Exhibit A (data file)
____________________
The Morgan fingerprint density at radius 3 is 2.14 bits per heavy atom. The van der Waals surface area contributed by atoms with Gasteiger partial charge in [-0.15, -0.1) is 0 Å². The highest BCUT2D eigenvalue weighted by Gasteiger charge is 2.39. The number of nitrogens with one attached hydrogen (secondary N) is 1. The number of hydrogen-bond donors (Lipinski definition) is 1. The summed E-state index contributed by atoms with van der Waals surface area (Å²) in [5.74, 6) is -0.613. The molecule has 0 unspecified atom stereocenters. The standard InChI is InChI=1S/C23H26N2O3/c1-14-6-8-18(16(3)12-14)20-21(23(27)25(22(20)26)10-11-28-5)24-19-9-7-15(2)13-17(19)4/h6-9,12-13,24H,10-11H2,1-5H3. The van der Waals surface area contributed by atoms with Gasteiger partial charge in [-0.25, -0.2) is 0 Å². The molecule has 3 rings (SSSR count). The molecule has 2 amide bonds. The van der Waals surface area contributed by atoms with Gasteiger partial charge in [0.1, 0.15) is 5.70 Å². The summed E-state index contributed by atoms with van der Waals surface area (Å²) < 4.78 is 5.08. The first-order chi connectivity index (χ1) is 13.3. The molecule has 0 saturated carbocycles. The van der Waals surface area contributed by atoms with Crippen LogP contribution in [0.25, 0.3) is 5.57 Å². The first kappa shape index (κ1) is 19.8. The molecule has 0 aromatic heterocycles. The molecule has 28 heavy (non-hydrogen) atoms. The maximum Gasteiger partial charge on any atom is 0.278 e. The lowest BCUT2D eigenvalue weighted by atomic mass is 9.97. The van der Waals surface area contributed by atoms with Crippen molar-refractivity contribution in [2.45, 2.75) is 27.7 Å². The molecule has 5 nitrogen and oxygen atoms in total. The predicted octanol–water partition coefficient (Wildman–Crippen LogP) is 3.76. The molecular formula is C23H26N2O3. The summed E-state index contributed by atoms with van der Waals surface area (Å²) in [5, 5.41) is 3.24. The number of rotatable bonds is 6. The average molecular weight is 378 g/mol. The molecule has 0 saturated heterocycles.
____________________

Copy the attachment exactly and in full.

The Morgan fingerprint density at radius 3 is 2.14 bits per heavy atom. The van der Waals surface area contributed by atoms with Gasteiger partial charge in [-0.15, -0.1) is 0 Å². The highest BCUT2D eigenvalue weighted by Gasteiger charge is 2.39. The number of nitrogens with one attached hydrogen (secondary N) is 1. The number of hydrogen-bond donors (Lipinski definition) is 1. The summed E-state index contributed by atoms with van der Waals surface area (Å²) in [5.74, 6) is -0.613. The molecule has 0 unspecified atom stereocenters. The standard InChI is InChI=1S/C23H26N2O3/c1-14-6-8-18(16(3)12-14)20-21(23(27)25(22(20)26)10-11-28-5)24-19-9-7-15(2)13-17(19)4/h6-9,12-13,24H,10-11H2,1-5H3. The van der Waals surface area contributed by atoms with Gasteiger partial charge in [-0.25, -0.2) is 0 Å². The molecule has 3 rings (SSSR count). The molecule has 2 amide bonds. The van der Waals surface area contributed by atoms with Gasteiger partial charge in [0.1, 0.15) is 5.70 Å². The summed E-state index contributed by atoms with van der Waals surface area (Å²) < 4.78 is 5.08. The first-order chi connectivity index (χ1) is 13.3. The molecule has 0 saturated carbocycles. The van der Waals surface area contributed by atoms with Crippen LogP contribution in [0.25, 0.3) is 5.57 Å². The first kappa shape index (κ1) is 19.8. The molecule has 0 aromatic heterocycles. The molecule has 28 heavy (non-hydrogen) atoms. The maximum Gasteiger partial charge on any atom is 0.278 e. The lowest BCUT2D eigenvalue weighted by atomic mass is 9.97. The van der Waals surface area contributed by atoms with Crippen molar-refractivity contribution in [2.45, 2.75) is 27.7 Å². The molecule has 5 nitrogen and oxygen atoms in total. The predicted octanol–water partition coefficient (Wildman–Crippen LogP) is 3.76. The molecular formula is C23H26N2O3. The summed E-state index contributed by atoms with van der Waals surface area (Å²) in [5, 5.41) is 3.24. The number of rotatable bonds is 6. The average molecular weight is 378 g/mol. The molecule has 0 saturated heterocycles.